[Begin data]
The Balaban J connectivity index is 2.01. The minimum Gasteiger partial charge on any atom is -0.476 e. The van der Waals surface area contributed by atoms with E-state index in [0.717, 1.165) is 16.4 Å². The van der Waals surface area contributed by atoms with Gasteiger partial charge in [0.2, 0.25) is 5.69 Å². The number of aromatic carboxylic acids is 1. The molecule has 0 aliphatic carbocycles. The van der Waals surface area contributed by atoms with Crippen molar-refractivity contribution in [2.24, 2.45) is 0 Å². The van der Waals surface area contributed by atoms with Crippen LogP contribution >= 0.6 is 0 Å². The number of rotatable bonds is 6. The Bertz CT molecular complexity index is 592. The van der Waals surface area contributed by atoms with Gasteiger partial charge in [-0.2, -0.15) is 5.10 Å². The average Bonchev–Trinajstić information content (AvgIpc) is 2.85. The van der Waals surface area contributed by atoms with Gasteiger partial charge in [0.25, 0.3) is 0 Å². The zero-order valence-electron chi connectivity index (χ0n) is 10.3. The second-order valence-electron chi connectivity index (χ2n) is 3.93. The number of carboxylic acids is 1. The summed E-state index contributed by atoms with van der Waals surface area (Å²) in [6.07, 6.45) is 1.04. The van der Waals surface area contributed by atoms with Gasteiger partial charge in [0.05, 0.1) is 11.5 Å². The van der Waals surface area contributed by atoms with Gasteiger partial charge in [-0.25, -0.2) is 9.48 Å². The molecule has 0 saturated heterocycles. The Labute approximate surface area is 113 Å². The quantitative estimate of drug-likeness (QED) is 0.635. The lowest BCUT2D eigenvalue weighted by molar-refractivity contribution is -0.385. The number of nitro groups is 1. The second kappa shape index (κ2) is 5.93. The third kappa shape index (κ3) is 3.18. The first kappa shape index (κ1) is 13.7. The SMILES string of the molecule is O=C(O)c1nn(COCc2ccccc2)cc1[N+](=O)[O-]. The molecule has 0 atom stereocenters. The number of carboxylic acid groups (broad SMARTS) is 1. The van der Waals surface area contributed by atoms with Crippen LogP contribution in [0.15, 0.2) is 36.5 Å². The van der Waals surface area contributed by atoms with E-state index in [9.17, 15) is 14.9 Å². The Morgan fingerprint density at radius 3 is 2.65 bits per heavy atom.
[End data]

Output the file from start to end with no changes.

The Balaban J connectivity index is 2.01. The minimum Gasteiger partial charge on any atom is -0.476 e. The van der Waals surface area contributed by atoms with E-state index in [0.717, 1.165) is 16.4 Å². The van der Waals surface area contributed by atoms with Gasteiger partial charge in [0.2, 0.25) is 5.69 Å². The number of aromatic carboxylic acids is 1. The molecule has 0 aliphatic carbocycles. The van der Waals surface area contributed by atoms with Crippen molar-refractivity contribution in [2.24, 2.45) is 0 Å². The van der Waals surface area contributed by atoms with Crippen LogP contribution >= 0.6 is 0 Å². The number of rotatable bonds is 6. The Bertz CT molecular complexity index is 592. The van der Waals surface area contributed by atoms with Gasteiger partial charge in [-0.2, -0.15) is 5.10 Å². The average Bonchev–Trinajstić information content (AvgIpc) is 2.85. The van der Waals surface area contributed by atoms with Gasteiger partial charge in [0.25, 0.3) is 0 Å². The zero-order valence-electron chi connectivity index (χ0n) is 10.3. The second-order valence-electron chi connectivity index (χ2n) is 3.93. The number of carboxylic acids is 1. The summed E-state index contributed by atoms with van der Waals surface area (Å²) in [6.07, 6.45) is 1.04. The van der Waals surface area contributed by atoms with Gasteiger partial charge in [0.05, 0.1) is 11.5 Å². The van der Waals surface area contributed by atoms with Gasteiger partial charge in [-0.25, -0.2) is 9.48 Å². The molecule has 0 saturated heterocycles. The Labute approximate surface area is 113 Å². The quantitative estimate of drug-likeness (QED) is 0.635. The lowest BCUT2D eigenvalue weighted by molar-refractivity contribution is -0.385. The number of nitro groups is 1. The second kappa shape index (κ2) is 5.93. The third kappa shape index (κ3) is 3.18. The first kappa shape index (κ1) is 13.7. The SMILES string of the molecule is O=C(O)c1nn(COCc2ccccc2)cc1[N+](=O)[O-]. The molecule has 0 atom stereocenters. The number of carboxylic acid groups (broad SMARTS) is 1. The van der Waals surface area contributed by atoms with Crippen LogP contribution in [0.15, 0.2) is 36.5 Å². The van der Waals surface area contributed by atoms with E-state index in [9.17, 15) is 14.9 Å². The Morgan fingerprint density at radius 3 is 2.65 bits per heavy atom.